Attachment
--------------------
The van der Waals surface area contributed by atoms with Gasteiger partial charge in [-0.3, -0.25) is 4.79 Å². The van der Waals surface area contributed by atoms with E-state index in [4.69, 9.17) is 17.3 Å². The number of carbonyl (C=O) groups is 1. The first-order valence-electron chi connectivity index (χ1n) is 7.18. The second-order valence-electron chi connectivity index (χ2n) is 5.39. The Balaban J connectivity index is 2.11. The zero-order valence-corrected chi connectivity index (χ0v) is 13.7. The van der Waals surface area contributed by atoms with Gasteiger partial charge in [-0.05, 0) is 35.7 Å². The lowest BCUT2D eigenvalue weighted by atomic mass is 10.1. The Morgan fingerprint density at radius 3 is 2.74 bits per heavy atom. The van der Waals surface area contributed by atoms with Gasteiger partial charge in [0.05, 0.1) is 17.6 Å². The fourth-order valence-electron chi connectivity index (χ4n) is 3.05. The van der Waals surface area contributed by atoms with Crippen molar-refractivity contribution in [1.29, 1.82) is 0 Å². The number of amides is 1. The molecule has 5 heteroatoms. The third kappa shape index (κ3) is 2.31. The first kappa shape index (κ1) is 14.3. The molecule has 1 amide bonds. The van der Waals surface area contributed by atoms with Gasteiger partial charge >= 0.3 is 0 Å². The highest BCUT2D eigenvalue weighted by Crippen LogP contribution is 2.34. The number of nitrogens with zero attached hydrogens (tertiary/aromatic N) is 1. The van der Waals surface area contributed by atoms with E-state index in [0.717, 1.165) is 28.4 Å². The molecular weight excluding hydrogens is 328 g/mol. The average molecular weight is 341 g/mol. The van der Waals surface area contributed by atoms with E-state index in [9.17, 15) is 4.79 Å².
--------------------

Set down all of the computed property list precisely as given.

The van der Waals surface area contributed by atoms with Gasteiger partial charge in [-0.3, -0.25) is 4.79 Å². The van der Waals surface area contributed by atoms with E-state index in [4.69, 9.17) is 17.3 Å². The number of carbonyl (C=O) groups is 1. The first-order valence-electron chi connectivity index (χ1n) is 7.18. The second-order valence-electron chi connectivity index (χ2n) is 5.39. The Balaban J connectivity index is 2.11. The zero-order valence-corrected chi connectivity index (χ0v) is 13.7. The van der Waals surface area contributed by atoms with Gasteiger partial charge in [-0.05, 0) is 35.7 Å². The lowest BCUT2D eigenvalue weighted by atomic mass is 10.1. The Morgan fingerprint density at radius 3 is 2.74 bits per heavy atom. The van der Waals surface area contributed by atoms with Gasteiger partial charge in [0.05, 0.1) is 17.6 Å². The fourth-order valence-electron chi connectivity index (χ4n) is 3.05. The van der Waals surface area contributed by atoms with Crippen molar-refractivity contribution in [1.29, 1.82) is 0 Å². The number of amides is 1. The molecule has 5 heteroatoms. The third kappa shape index (κ3) is 2.31. The first kappa shape index (κ1) is 14.3. The molecule has 1 amide bonds. The van der Waals surface area contributed by atoms with Gasteiger partial charge >= 0.3 is 0 Å². The highest BCUT2D eigenvalue weighted by Crippen LogP contribution is 2.34. The number of nitrogens with zero attached hydrogens (tertiary/aromatic N) is 1. The van der Waals surface area contributed by atoms with E-state index in [0.717, 1.165) is 28.4 Å². The molecular weight excluding hydrogens is 328 g/mol. The average molecular weight is 341 g/mol. The van der Waals surface area contributed by atoms with E-state index in [9.17, 15) is 4.79 Å².